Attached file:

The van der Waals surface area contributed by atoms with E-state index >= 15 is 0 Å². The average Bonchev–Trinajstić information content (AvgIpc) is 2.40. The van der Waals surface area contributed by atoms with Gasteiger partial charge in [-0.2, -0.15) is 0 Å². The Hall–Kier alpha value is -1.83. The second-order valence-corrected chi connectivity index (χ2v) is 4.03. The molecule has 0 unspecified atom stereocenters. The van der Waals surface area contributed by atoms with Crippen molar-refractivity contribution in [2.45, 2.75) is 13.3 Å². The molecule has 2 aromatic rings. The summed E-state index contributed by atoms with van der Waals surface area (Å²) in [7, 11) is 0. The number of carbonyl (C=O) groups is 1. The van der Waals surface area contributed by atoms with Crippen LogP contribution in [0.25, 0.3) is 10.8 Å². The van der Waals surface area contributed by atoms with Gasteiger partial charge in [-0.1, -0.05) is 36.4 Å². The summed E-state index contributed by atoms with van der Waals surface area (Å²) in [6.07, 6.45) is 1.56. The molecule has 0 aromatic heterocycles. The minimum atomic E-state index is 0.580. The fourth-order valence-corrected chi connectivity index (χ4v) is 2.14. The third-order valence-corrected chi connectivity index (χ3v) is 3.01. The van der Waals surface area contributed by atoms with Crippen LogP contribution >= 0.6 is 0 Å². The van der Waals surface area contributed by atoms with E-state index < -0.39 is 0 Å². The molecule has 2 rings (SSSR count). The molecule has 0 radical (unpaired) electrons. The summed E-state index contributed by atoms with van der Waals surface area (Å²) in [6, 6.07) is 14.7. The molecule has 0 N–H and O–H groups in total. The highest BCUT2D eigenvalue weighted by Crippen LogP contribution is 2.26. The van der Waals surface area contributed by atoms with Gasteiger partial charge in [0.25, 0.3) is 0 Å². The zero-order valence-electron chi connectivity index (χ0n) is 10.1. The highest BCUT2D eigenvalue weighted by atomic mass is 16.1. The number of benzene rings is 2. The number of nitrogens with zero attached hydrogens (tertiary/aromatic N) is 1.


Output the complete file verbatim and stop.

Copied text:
The van der Waals surface area contributed by atoms with E-state index >= 15 is 0 Å². The average Bonchev–Trinajstić information content (AvgIpc) is 2.40. The van der Waals surface area contributed by atoms with Gasteiger partial charge in [-0.2, -0.15) is 0 Å². The Hall–Kier alpha value is -1.83. The second-order valence-corrected chi connectivity index (χ2v) is 4.03. The molecule has 0 unspecified atom stereocenters. The van der Waals surface area contributed by atoms with Crippen molar-refractivity contribution in [2.45, 2.75) is 13.3 Å². The molecule has 2 aromatic rings. The summed E-state index contributed by atoms with van der Waals surface area (Å²) in [7, 11) is 0. The number of carbonyl (C=O) groups is 1. The van der Waals surface area contributed by atoms with Crippen LogP contribution in [0.25, 0.3) is 10.8 Å². The van der Waals surface area contributed by atoms with Gasteiger partial charge in [-0.1, -0.05) is 36.4 Å². The summed E-state index contributed by atoms with van der Waals surface area (Å²) in [6.07, 6.45) is 1.56. The molecule has 0 aromatic heterocycles. The minimum atomic E-state index is 0.580. The fourth-order valence-corrected chi connectivity index (χ4v) is 2.14. The third-order valence-corrected chi connectivity index (χ3v) is 3.01. The van der Waals surface area contributed by atoms with Crippen LogP contribution >= 0.6 is 0 Å². The van der Waals surface area contributed by atoms with E-state index < -0.39 is 0 Å². The molecule has 2 rings (SSSR count). The molecule has 0 radical (unpaired) electrons. The summed E-state index contributed by atoms with van der Waals surface area (Å²) in [6, 6.07) is 14.7. The molecule has 0 N–H and O–H groups in total. The highest BCUT2D eigenvalue weighted by Crippen LogP contribution is 2.26. The van der Waals surface area contributed by atoms with Gasteiger partial charge in [0.25, 0.3) is 0 Å². The zero-order valence-electron chi connectivity index (χ0n) is 10.1. The highest BCUT2D eigenvalue weighted by atomic mass is 16.1. The number of benzene rings is 2. The number of nitrogens with zero attached hydrogens (tertiary/aromatic N) is 1.